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Teaching Guide
Representing Social Networks
Understanding Travel Routes
Speaking Chimp
Representing Social Networks
Image of two chimps

In Chimps Getting Along , you learned about the social interactions between chimps. Like human interactions, some are friendly and others are unfriendly. In some cases, a preferred distance is established among members of the group. Based upon both this distance and the frequency of interaction, behaviorists can construct an understanding of the social networking within the group.

Through field studies, scientists observe and record the nature of such social interactions. Once recorded, this information can be displayed using traditional tables with information placed within the table's cells. Other methods of display include graphics that operationally define some of the quantities being studied.

Take a look at the social network diagram below. It shows the relationship of our central chimp character, Bonzo, to his community. The circles represent other chimps within the group. The larger the circle, the greater the time spent socializing with Bonzo. The position of an individual circle within the diagram represents the type of relationship this chimp maintains with Bonzo (friendly, tense, neutral, unfriendly).

Note to educators


This activity page will offer:

  • an introduction to social network representation
  • experience with Jane Goodall's field study methods
  • an opportunity to analyze a social network diagram
  • a chance to observe and record personal social interactions


  • Social network diagram (as drawn below)
  • Drawing compass
  • Paper and pencil

Social Diagram


  1. Examine the examples presented below for more information on how to read this chart.
  2. Examine the circular diagram that represents social networks of Bonzo and his community.
  3. Bonzo is a male. How many total males are in this community? How many females are in this community?
  4. Which animal had the most social interaction with Bonzo?
  5. What was the nature of Coco's interaction with Bonzo?
  6. Which animal was the most unfriendly to Bonzo?
  7. Which gender had more interactions with Bonzo?
  8. Which two animals had the least social interaction with Bonzo?
  9. Which was the friendliest female? The least friendly female?

Diagram with instructions Diagram with instructions
Diagram with instructions Diagram with instructions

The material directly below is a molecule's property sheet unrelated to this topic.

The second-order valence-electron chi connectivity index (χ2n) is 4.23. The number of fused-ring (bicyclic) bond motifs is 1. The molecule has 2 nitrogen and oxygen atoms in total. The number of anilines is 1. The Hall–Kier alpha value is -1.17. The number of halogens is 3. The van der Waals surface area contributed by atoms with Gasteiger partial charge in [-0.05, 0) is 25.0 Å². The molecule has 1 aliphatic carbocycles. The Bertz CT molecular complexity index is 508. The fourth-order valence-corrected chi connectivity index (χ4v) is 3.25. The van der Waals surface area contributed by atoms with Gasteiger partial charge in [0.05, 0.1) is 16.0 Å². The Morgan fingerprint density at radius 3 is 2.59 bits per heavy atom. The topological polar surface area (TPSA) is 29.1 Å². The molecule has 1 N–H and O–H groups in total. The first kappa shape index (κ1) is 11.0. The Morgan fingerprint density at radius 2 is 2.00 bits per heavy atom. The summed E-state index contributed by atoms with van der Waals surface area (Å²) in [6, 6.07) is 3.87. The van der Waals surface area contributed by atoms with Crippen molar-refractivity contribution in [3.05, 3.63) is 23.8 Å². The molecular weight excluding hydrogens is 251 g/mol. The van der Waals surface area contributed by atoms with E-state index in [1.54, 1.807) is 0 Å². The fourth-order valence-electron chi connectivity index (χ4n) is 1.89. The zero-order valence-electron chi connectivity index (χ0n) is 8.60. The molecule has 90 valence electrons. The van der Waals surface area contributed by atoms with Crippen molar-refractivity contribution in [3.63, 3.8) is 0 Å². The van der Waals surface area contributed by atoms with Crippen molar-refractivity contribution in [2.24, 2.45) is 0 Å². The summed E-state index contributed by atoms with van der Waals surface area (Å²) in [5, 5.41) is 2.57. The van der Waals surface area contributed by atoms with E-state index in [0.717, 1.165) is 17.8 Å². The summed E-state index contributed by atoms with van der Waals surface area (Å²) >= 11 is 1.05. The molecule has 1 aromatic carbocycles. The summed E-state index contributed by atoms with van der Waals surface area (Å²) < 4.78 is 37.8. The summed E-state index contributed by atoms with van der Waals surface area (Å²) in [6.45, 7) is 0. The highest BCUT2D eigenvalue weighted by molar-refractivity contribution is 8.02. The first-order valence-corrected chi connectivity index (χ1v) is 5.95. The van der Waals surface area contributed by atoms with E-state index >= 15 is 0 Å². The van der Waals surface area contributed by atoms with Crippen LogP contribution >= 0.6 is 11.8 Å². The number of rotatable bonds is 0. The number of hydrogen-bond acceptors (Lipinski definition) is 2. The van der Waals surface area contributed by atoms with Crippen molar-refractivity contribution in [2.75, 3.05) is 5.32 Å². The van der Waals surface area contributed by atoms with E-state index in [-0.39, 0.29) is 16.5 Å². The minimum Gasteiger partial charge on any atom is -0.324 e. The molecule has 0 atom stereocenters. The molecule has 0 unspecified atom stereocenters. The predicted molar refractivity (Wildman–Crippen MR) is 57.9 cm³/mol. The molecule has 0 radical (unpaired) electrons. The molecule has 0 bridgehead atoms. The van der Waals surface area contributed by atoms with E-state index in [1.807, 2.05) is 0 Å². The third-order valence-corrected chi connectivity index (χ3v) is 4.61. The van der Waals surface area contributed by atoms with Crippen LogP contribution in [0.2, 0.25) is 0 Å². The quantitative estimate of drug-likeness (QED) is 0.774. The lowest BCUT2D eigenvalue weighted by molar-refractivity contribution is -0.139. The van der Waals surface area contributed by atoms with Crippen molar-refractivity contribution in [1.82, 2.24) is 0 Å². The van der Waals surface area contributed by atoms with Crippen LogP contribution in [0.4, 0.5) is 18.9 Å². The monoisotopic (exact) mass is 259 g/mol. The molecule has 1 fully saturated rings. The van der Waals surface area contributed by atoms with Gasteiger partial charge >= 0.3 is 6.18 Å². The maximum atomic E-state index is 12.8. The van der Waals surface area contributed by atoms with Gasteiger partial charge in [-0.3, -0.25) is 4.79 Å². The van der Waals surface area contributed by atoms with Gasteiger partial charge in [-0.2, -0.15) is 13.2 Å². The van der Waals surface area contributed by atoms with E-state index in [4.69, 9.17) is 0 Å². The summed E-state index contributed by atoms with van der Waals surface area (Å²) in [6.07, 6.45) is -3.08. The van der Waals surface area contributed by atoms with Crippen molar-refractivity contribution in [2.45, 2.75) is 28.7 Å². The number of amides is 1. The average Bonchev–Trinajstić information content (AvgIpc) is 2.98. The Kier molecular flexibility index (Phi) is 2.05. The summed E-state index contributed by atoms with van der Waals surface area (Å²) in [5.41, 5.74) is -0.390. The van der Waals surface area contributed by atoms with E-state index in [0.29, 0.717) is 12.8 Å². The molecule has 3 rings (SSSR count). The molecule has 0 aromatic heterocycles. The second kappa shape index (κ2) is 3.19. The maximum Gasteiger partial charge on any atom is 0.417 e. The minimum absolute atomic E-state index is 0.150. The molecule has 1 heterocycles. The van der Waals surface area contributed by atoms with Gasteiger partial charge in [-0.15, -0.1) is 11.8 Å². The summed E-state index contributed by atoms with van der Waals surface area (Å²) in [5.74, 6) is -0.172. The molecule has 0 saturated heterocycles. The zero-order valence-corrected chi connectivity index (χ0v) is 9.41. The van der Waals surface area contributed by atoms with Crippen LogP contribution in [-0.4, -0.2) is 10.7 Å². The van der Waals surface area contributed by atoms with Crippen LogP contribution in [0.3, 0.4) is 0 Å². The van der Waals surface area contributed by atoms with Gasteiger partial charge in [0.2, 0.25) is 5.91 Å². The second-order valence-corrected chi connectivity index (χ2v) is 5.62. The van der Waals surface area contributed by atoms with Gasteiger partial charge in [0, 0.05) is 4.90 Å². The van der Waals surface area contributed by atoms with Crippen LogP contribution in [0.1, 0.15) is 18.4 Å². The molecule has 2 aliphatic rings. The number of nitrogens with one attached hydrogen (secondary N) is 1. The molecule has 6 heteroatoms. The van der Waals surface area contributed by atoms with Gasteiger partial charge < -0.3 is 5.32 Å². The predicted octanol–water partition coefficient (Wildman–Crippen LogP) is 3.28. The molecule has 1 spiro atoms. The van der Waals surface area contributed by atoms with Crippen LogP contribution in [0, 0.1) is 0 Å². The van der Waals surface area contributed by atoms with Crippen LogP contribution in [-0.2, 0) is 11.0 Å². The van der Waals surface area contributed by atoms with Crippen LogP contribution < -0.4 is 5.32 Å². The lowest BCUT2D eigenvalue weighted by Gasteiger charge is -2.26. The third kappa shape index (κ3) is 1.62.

PART 2 - Drawing Your Own Social Network

  1. Select a popular book, film, or TV show. Identify the main character and define the social interaction that character has with others (friendly, tense, etc.) and the relative time spent in socializing with them.
  2. Use a compass to draw a grid of concentric circles upon which you'll represent this social network. Place the main character's name at the center of this pattern.
  3. Use a drawing compass to sketch that subject's social network onto this grid.

Compare and contrast the social networks created by your classmates. How are they similar? How are they different? Is there a pattern? What might account for the differences? How might the amount of time watching a TV show influence the complexity of the observed social network? Explain.

Turn on the television and you're likely find a program about young people on some sort of challenge or quest. Often, we learn more about the group's social interactions then the actual challenge they face. Suppose chimpanzees were able to talk and communicate to humans about their social relationships with other chimps. What would they say? Here's your chance for a little creative writing and a great deal of fun. Script out a show about a group of chimps living together and sharing their social trials and tribulations. With your instructor's approval, perform and videotape this project.

As you've seen, chimpanzees can resolve conflicts by making deals. This peace-making strategy is not limited to our primate relatives. Humans strike deals all of the time. Part One - Think about the last deal that you made with friends or family to resolve a conflict. Describe this personal conflict resolution. Part Two - Think of a global area of strife. Describe any type of deal that is offered to help bring peace to war torn areas.

Use a drawing compass to create another social network grid. This time, don't represent individuals on the graphic. Instead, use countries. Replace the male/female division of the graphic with developed and undeveloped country status. Place the United States at the center of this diagram. Then, populate the grid with at least a dozen other countries. Using your knowledge of world events, place these countries in circles (relative to their interactions with the US) in parts of the gird that best show their relationship to the US.


Jane Goodall -- in her own words
Read this motivating and engaging interview with Jane Goodall

Chimps in the Wild Show Stirrings of Culture

A rich and extensive site on chimps and culture.

Chimpanzee Information
An excellent resource on chimpanzees. Includes video clips.


The activities in this guide were contributed by Michael DiSpezio, a Massachusetts-based science writer and author of "Critical Thinking Puzzles" and "Awesome Experiments in Light & Sound" (Sterling Publishing Co., NY).

Academic Advisors for this Guide:

Corrine Lowen, Science Department, Wayland Public Schools, Wayland, MA
Suzanne Panico, Science Department, Fenway High School, Boston, MA
Anne E. Jones, Science Department, Wayland Middle School, Wayland, MA

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